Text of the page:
Lilly Kitty and the Darkness

I wanted to post this for Easter, Dear Reader.  Here it is, originally published in my newspaper column on March 28, 2018. 45 months ago today my daughter walked out of the house.  Little did we know it would be the last time. I can still hardly fathom it all. And how we’ve been able to make it through these last almost four years has everything to do with what happened this weekend a little over 2000 years ago.  

Lilly is gone.  It happened quickly and in the dark.  She’d always been really good about staying away from our vehicles, but one morning she darted towards my husband’s car and that was the end.  He never even saw her.

I felt the worst for my son.  He found that sweet, abandoned, malnourished little runt and took great care of her, her whole life.  He made sure she was well-fed and loved. Even the dogs grew to appreciate little Lilly. And like so much here on earth, yet another “thing” we loved is now gone.  Perhaps, Dear Reader, you feel the same way.

We’ve loved multiple pets and they are now gone.  We loved distance running, and with paralysis and a knee injury, it is gone for one child and forever changed for the other.  We loved lazy Sunday summer afternoons spent in the pond where the kids tubed and skied and jumped off the raft, and now those are gone.

We loved taking life for granted.  Rain simply meant one used an umbrella.  It didn’t usher in a number of complications.  Now “for granted” is gone. We loved normal. We loved being able to drive or ride in any vehicle or sit anywhere we wanted in a room.  We loved footsteps, and standing hugs, and looking like everyone else. And now it is gone.

My husband and I will never win an award for outstanding parenting, nor will our children win an award for perfect kids.  Yet I think there’s one thing we’ve done right with them. From the time our children were born, we’ve age-appropriately given them the truth.  We’ve always told them the truth, even when the truth stunk.

I had a student once who was being raised by a grandma.  For all practical purposes she served as the child’s mother.  She got sick with cancer, but they told the child that grandma just wasn’t feeling well.  Soon she died. And that precious third grader was told that Grandma went on a long, long trip.  I wasn’t playing any garbage games like that with my kids. When someone died, we told them, “He died.”  And we would take them to the funeral home so they could see the body of the person they knew. I vividly remember my husband lifting our tiny daughter up to the casket so she could see whose body was laying there, as he talked her through what we believe about death.  I remember a man telling me he didn’t take his children to funeral homes because it was too uncomfortable for them.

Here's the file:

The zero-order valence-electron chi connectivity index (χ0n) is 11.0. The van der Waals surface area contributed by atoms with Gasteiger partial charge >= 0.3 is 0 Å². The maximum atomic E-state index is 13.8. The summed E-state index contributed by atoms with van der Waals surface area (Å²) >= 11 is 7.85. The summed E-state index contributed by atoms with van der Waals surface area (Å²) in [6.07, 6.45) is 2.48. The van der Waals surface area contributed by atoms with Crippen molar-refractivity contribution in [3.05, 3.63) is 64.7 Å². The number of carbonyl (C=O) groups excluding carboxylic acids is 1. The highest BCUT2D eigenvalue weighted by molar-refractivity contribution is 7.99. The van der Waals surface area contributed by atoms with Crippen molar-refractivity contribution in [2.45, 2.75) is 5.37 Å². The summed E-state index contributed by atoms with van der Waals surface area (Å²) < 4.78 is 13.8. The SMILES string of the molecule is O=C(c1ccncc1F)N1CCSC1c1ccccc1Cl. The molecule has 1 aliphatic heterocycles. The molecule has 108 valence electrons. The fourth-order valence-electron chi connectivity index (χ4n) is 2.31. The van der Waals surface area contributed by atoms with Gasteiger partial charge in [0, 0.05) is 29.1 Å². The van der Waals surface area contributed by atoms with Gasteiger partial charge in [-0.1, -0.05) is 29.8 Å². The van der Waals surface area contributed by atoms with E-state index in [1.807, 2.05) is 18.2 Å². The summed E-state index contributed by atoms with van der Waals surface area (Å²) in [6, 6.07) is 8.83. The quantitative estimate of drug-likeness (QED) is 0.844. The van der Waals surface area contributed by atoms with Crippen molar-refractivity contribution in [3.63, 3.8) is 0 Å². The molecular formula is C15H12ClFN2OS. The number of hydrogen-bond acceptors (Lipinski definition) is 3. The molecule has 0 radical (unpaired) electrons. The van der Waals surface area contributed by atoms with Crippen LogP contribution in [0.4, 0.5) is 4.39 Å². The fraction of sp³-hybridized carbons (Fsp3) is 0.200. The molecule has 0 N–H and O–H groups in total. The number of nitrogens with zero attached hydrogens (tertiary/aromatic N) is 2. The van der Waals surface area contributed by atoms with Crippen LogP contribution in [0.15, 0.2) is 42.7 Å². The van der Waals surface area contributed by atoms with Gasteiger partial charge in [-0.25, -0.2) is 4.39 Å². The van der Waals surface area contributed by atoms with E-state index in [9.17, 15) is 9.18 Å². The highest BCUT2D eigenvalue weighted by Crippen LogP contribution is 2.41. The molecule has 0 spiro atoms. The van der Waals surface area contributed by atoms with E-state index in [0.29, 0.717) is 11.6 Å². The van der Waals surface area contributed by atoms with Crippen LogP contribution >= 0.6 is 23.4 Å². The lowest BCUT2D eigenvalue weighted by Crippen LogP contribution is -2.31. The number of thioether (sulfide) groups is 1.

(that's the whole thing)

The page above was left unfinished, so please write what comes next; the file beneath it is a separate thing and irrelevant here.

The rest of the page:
As if any of us feel “comfortable” at a funeral home?  Give me a break! I firmly believe giving your children experiences with death will have a huge pay off later in life because there’s a 100% chance they are going to have to deal with it as an adult.  When one of our cats got hit and we realized it was our cat we didn’t just tell our kids, “Oh, the cat probably ran away.” We were truthful. “Molly just got hit on the road.” When Great Uncle John got sick we just didn’t say he wasn’t feeling well.  We told the kids as much as we knew about the disease that would eventually end his life.

This world is hard and full of hurt.  Learning to live in the midst of all that strife is not easy, but there’s no Plan B.  Can you imagine if we’d always sugar coated the truth as our kids were growing up? Can you imagine how you would sugar coat having to tell your teenage daughter she was paralyzed for life?  I can’t! I can’t imagine how you would sugar coat that. The truth is there are many tough issues in life that can’t be avoided or swept under the rug. We can’t pretend they are not real. Many of you know all too well of what I write.

Most of the time I feel very overwhelmed with heartache.  Whether it’s a little kitty’s death, or my son’s knee injury, or paralysis or being on display for the whole world to watch while waves continually crash over us, or whether it’s what’s going on in the world, it all hurts.  Some of those hurt worse than others, but nonetheless, they all hurt.

What would we do if that was it?  What would we do if hurt was all there was to deal with and anticipate in this world?  No wonder so many feel completely hopeless and utterly defeated. But you know what, Dear Reader, I am not hopeless, and although I sometimes feel deflated, I’m not even close to feeling utterly defeated!  Easter is coming, Dear Reader! The message of the cross and the resurrection means it doesn’t all end like it feels today! After a particularly rough Sunday at church a few weeks ago I asked my family, “You know, when we get to Heaven I wonder if we will even remember all these dark days?  Maybe we will be able to remember them but I think. . .I think, perhaps, we will simply choose to forget.”

It may look dark now, Dear Reader, but the Light drives out the darkness!  We can count on it! Go, God!

Wishing you a meaningful and blessed Easter as we celebrate the hope Jesus Christ’s death and resurrection brings each of us.  Until next Wednesday, Lord willing.

Alissa works